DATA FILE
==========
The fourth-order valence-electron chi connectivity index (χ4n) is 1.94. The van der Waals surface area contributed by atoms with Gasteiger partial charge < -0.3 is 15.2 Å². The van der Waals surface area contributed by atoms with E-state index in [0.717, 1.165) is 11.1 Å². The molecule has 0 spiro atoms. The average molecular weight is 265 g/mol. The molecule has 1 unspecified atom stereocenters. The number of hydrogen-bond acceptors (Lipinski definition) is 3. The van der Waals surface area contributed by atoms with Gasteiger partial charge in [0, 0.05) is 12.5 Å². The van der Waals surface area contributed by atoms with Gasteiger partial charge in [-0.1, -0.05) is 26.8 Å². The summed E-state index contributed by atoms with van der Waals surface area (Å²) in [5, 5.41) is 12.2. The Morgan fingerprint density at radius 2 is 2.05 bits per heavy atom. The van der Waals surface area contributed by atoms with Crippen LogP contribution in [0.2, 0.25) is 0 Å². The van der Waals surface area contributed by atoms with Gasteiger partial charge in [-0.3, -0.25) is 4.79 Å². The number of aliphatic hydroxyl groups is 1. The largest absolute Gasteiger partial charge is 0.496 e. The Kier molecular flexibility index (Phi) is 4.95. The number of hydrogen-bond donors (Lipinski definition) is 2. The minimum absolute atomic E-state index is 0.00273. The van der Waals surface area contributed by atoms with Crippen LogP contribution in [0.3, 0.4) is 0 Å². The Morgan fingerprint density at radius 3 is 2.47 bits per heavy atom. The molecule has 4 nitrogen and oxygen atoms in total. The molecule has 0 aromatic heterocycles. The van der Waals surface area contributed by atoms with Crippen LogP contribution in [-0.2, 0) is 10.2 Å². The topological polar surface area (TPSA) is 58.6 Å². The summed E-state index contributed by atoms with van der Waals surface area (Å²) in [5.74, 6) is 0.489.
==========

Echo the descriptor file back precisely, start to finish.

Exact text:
The fourth-order valence-electron chi connectivity index (χ4n) is 1.94. The van der Waals surface area contributed by atoms with Gasteiger partial charge < -0.3 is 15.2 Å². The van der Waals surface area contributed by atoms with E-state index in [0.717, 1.165) is 11.1 Å². The molecule has 0 spiro atoms. The average molecular weight is 265 g/mol. The molecule has 1 unspecified atom stereocenters. The number of hydrogen-bond acceptors (Lipinski definition) is 3. The van der Waals surface area contributed by atoms with Gasteiger partial charge in [0, 0.05) is 12.5 Å². The van der Waals surface area contributed by atoms with Gasteiger partial charge in [-0.1, -0.05) is 26.8 Å². The summed E-state index contributed by atoms with van der Waals surface area (Å²) in [5, 5.41) is 12.2. The Morgan fingerprint density at radius 2 is 2.05 bits per heavy atom. The van der Waals surface area contributed by atoms with Crippen LogP contribution in [0.2, 0.25) is 0 Å². The van der Waals surface area contributed by atoms with Gasteiger partial charge in [-0.3, -0.25) is 4.79 Å². The number of aliphatic hydroxyl groups is 1. The largest absolute Gasteiger partial charge is 0.496 e. The Kier molecular flexibility index (Phi) is 4.95. The number of hydrogen-bond donors (Lipinski definition) is 2. The minimum absolute atomic E-state index is 0.00273. The van der Waals surface area contributed by atoms with Crippen LogP contribution in [0.3, 0.4) is 0 Å². The Morgan fingerprint density at radius 3 is 2.47 bits per heavy atom. The molecule has 4 nitrogen and oxygen atoms in total. The molecule has 0 aromatic heterocycles. The van der Waals surface area contributed by atoms with Crippen LogP contribution in [-0.2, 0) is 10.2 Å². The topological polar surface area (TPSA) is 58.6 Å². The summed E-state index contributed by atoms with van der Waals surface area (Å²) in [5.74, 6) is 0.489.